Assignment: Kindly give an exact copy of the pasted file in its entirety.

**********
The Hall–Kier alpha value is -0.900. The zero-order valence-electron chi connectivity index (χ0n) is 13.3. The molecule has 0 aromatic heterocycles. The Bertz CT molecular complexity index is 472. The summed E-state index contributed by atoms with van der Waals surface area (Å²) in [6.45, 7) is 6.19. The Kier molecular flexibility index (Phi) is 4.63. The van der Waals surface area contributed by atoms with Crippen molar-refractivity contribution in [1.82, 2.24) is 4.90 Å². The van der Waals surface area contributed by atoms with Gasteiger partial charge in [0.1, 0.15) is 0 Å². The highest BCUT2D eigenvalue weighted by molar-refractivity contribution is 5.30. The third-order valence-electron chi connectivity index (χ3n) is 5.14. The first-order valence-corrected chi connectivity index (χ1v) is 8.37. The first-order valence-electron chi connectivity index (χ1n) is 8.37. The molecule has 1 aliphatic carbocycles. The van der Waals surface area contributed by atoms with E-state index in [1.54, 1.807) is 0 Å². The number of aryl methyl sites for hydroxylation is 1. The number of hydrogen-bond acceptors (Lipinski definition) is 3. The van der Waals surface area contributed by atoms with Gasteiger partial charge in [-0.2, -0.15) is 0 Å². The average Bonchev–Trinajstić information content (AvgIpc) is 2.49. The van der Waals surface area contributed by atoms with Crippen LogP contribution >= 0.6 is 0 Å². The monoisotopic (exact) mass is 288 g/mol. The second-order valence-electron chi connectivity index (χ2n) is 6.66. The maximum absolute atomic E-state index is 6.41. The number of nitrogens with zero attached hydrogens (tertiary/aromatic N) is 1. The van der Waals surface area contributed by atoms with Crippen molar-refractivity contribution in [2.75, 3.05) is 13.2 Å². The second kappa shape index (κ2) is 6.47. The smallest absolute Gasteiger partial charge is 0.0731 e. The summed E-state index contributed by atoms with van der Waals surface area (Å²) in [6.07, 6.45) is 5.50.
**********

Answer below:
The Hall–Kier alpha value is -0.900. The zero-order valence-electron chi connectivity index (χ0n) is 13.3. The molecule has 0 aromatic heterocycles. The Bertz CT molecular complexity index is 472. The summed E-state index contributed by atoms with van der Waals surface area (Å²) in [6.45, 7) is 6.19. The Kier molecular flexibility index (Phi) is 4.63. The van der Waals surface area contributed by atoms with Crippen molar-refractivity contribution in [1.82, 2.24) is 4.90 Å². The van der Waals surface area contributed by atoms with Gasteiger partial charge in [0.1, 0.15) is 0 Å². The highest BCUT2D eigenvalue weighted by molar-refractivity contribution is 5.30. The third-order valence-electron chi connectivity index (χ3n) is 5.14. The first-order valence-corrected chi connectivity index (χ1v) is 8.37. The first-order valence-electron chi connectivity index (χ1n) is 8.37. The molecule has 1 aliphatic carbocycles. The van der Waals surface area contributed by atoms with E-state index in [1.54, 1.807) is 0 Å². The number of aryl methyl sites for hydroxylation is 1. The number of hydrogen-bond acceptors (Lipinski definition) is 3. The van der Waals surface area contributed by atoms with Gasteiger partial charge in [-0.2, -0.15) is 0 Å². The average Bonchev–Trinajstić information content (AvgIpc) is 2.49. The van der Waals surface area contributed by atoms with Crippen LogP contribution >= 0.6 is 0 Å². The monoisotopic (exact) mass is 288 g/mol. The second-order valence-electron chi connectivity index (χ2n) is 6.66. The maximum absolute atomic E-state index is 6.41. The number of nitrogens with zero attached hydrogens (tertiary/aromatic N) is 1. The van der Waals surface area contributed by atoms with Crippen molar-refractivity contribution in [2.75, 3.05) is 13.2 Å². The second kappa shape index (κ2) is 6.47. The smallest absolute Gasteiger partial charge is 0.0731 e. The summed E-state index contributed by atoms with van der Waals surface area (Å²) in [6.07, 6.45) is 5.50.